His replacement, Theriot, primarily played second base in 2010. He was undeniably a defensive downgrade, as the Cardinals were going from a premium defensive shortstop to somebody who was arguably not a shortstop at all. But he was an offensive upgrade—although Brendan Ryan was the better player in 2010 (and 2011), Theriot was slightly better offensively even in 2011, when he trailed his shortstop predecessor in FanGraphs Wins Above Replacement by 2.6 wins. That said, these trades are widely believed to have been the result of personality conflicts between Brendan Ryan and Tony LaRussa. This was an occasion where the offensive upgrade was so minimal that it would take the most ardent Cardinals apologist to argue that the move was successful on balance based on on-field results.

But the offense-oriented trend continued. On December 4, the Cardinals signed former Houston Astros and New York Yankees first baseman/designated hitter Lance Berkman. The Cardinals already had a first baseman in Albert Pujols and a designated hitter in, um, the pitcher, so the role for Berkman was a bit unclear (the Viva El Birdos post from that day regarding the transaction speculated that Berkman would play left field and that Matt Holliday would move to right field). But as it turned out, the Cardinals put Berkman in right field, a position which he had not played at all since 2007, and had not played primarily since 2004. The Cardinals essentially punted on right field defense, and as expected, Berkman’s fielding was poor. But he had a vintage Lance Berkman offensive season, making him still a valuable member of the lineup.

By July, friction between starting center fielder Colby Rasmus and Tony LaRussa had intensified, and Rasmus was traded to the Toronto Blue Jays for a set of rentals and Marc Rzepczynski. The new center fielder became Jon Jay, a fourth outfielder who had played some center field but had primarily played in right field up to that point, taking Ryan Ludwick’s place after he was traded for Jake Westbrook in 2010 and acting as a defensive substitution for Lance Berkman in the first half of 2011.

As it turned out, the defensive gap between Rasmus and Jay was not an enormous one (and Jay, who is slightly older, currently gets more playing time in center field than Rasmus, who has mostly moved to left field), but it did have a negative effect on the Cardinals’ defensive depth—Matt Holliday (not yet a major defensive liability, but hardly a standout) and Lance Berkman no longer had their go-to defensive substitute, with Allen Craig now serving as the primary backup in the corners.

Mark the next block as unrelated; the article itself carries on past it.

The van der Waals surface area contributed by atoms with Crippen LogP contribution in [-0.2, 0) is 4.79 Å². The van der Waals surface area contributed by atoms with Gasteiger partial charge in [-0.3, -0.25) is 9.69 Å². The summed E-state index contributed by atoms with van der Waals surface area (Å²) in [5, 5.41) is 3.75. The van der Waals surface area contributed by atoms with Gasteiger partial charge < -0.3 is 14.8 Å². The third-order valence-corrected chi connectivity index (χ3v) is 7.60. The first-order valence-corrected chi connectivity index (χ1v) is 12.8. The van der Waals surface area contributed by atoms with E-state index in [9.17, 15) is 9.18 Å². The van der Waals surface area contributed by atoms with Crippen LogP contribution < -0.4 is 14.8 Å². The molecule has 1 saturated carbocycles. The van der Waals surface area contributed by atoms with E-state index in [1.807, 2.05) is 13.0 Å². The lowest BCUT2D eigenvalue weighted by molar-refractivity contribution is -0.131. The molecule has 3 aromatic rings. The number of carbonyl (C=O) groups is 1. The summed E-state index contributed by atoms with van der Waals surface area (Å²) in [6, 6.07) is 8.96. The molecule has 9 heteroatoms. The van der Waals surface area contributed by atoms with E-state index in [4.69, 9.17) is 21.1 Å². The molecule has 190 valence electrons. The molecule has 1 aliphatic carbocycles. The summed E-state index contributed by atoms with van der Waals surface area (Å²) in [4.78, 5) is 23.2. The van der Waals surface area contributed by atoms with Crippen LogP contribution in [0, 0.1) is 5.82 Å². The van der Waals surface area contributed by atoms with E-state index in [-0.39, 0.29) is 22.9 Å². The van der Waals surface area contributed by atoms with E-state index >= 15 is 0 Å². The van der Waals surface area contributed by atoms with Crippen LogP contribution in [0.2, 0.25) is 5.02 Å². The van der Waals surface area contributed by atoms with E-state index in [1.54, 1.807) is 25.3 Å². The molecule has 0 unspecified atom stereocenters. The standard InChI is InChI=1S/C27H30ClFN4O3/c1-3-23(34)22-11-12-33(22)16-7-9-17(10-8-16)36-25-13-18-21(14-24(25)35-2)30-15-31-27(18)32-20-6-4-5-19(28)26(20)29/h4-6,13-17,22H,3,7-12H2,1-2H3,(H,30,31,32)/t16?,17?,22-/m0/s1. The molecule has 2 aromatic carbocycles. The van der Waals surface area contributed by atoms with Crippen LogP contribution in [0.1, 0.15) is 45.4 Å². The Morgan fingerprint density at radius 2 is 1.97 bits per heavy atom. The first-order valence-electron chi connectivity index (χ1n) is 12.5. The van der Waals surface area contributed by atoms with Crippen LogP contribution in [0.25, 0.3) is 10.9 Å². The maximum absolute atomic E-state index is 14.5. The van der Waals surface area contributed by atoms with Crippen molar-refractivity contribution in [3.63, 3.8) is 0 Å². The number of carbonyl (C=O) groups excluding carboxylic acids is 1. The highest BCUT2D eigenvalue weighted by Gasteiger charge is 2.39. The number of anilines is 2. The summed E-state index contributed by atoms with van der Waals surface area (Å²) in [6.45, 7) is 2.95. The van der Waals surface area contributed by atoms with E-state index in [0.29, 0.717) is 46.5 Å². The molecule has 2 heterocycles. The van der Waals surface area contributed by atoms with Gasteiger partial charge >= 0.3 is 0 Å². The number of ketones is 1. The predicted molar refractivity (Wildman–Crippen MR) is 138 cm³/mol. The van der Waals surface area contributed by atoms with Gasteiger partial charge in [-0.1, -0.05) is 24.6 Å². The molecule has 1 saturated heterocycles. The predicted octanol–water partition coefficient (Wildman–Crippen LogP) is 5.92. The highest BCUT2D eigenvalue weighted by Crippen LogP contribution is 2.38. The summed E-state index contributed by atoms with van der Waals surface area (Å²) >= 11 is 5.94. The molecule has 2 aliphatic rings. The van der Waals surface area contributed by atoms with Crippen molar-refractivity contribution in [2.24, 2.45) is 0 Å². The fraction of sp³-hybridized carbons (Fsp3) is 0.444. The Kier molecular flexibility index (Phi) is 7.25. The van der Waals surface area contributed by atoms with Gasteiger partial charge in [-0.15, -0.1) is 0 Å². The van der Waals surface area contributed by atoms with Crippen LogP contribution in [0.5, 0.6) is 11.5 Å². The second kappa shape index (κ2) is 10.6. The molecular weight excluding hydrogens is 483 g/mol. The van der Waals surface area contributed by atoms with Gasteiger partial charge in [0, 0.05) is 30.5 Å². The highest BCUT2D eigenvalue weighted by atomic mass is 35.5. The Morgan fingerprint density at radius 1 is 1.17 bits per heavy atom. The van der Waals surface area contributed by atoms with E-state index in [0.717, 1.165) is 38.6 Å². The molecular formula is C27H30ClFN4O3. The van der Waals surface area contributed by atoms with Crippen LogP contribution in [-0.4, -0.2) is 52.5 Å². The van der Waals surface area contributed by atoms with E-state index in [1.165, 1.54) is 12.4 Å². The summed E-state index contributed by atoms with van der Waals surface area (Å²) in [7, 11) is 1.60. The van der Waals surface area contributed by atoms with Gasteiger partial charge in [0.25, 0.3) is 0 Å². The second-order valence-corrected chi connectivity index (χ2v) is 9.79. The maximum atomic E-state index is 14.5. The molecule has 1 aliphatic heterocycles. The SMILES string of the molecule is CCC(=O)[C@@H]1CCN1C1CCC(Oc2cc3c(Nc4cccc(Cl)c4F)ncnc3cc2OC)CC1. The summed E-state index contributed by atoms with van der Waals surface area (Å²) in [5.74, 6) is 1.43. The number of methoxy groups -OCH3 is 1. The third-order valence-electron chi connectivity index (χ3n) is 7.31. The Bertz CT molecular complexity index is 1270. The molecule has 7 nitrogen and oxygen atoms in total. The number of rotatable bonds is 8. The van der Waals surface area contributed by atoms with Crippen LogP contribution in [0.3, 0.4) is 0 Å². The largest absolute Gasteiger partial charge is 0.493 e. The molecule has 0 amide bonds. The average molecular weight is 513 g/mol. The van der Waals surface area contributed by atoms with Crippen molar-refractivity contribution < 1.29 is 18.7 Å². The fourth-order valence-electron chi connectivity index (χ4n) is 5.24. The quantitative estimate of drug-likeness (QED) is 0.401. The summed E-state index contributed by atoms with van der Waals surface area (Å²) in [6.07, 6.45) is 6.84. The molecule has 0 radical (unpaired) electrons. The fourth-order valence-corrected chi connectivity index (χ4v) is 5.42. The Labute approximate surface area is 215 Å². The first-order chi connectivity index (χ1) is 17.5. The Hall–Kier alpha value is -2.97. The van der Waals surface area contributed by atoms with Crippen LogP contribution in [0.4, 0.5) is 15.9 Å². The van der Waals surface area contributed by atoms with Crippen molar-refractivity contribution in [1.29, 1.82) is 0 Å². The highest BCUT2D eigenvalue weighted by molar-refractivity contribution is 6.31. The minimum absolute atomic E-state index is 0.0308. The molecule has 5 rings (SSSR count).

For significant chunks of 2011, the Cardinals played a trained outfielder, Skip Schumaker, at second base; a second baseman, Theriot, at shortstop (while Rafael Furcal helped a little bit, he was still a below-average defensive shortstop by 2011); a right fielder, Jay, in center field; and a first baseman, Berkman, in right field. And statistically, as a team, it showed: the Cardinals fell to 20th in Defensive Runs Saved and were the second-worst base running team in baseball. On the 2011 Cardinals, only Tyler Greene, who spent a majority of the season in the minor leagues, reached double-digit stolen bases. But they were also tied for third in wRC+ and led the National League in runs scored. And this offensively-oriented team won the World Series.

Improving the offense isn’t going to mean an automatic World Series title. And improving in ways other than hitting the baseball is, in a vacuum, always going to be a good thing. But there is no one right way to construct a baseball team.

The 2017 Cardinals probably could have improved their defense more than they did—Fowler helps the defense, but there are better defensive center fielders that could be had for less than Fowler cost. It just so happens that these players are worse overall players than Fowler. And when the Cardinals, or any team, says that they want to improve their defense, this should be a means to an end. And the end result should always be winning as many games as possible, regardless of how an organization gets there.